I could be considered an international student (though SFE considers me to be a home student) because I moved from abroad to go to uni. In my flat were two Cypriot twins who never talked to us. They actually used to leave notes on the kitchen table to complain about things rather than talk to us, which I personally just found unbearably rude. Their English was fine, one of them was actually studying English and the other Biochemistry. To get into uni you have to take an English test anyway, so it's actually hard to be bad at English and still manage to take a test (including conversational/oral skills) and do well enough.
They didn't stay in their rooms all the time (when they did it you could tell because they had rooms next to each other and would often speak loudly/shout rather than go into the other person's room, and I was opposite them in the corridor), they often brought people back if they were home or went to their places... all of their friends were Greek.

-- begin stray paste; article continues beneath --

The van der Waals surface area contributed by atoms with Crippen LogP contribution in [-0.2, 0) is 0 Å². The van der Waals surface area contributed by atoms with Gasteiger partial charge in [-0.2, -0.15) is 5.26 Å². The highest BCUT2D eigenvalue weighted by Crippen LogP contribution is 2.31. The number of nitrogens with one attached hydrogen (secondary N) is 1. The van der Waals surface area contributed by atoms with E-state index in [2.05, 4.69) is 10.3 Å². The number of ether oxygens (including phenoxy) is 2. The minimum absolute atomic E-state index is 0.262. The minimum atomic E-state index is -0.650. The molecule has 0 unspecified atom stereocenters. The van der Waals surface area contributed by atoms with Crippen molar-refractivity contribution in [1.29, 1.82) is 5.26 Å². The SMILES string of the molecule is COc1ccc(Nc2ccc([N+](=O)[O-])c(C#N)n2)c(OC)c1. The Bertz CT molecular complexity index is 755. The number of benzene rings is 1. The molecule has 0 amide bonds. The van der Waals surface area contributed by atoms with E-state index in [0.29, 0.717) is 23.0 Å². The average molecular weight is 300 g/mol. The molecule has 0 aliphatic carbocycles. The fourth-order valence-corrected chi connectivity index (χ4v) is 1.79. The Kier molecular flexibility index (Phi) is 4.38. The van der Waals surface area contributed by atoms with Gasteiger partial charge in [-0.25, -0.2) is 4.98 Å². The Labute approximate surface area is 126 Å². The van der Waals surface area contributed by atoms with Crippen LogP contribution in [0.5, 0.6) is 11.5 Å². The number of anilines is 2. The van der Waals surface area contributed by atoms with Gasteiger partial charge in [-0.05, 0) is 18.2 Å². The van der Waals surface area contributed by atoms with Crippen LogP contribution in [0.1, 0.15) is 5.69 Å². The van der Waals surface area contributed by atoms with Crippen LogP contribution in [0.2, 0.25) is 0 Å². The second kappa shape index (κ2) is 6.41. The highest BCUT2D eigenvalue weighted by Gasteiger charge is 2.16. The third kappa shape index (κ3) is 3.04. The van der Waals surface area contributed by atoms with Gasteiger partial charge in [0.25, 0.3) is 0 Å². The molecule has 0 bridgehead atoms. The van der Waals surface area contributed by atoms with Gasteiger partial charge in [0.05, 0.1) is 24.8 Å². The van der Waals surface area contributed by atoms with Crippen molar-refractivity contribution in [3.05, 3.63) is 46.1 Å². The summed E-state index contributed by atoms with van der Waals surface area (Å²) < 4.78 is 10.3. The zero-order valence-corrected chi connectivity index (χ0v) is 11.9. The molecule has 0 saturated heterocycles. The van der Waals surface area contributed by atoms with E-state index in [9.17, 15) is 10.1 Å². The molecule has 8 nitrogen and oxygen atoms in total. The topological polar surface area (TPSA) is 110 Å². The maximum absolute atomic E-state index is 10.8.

Seems kind of sad to me to come here and not interact with anybody but those you could speak to at home. Though this is obviously anecdotal and doesn't mean anything, from what I've seen, it's an unfortunately accurate stereotype. It's also really difficult to just go over and start speaking to an international student when they're speaking in their native language with a group of people from their country
It's hard enough to just walk over to a group that seem to already know each other and introduce yourself, let alone when talking to them would mean that they had to speak in your language rather than their own.
That said, keeping an open mind is the best policy. I wouldn't want to have it in my head that all International students are like this, espeically seeing as personally I'd find it really interesting to speak to people from other places and would like to have more International friends.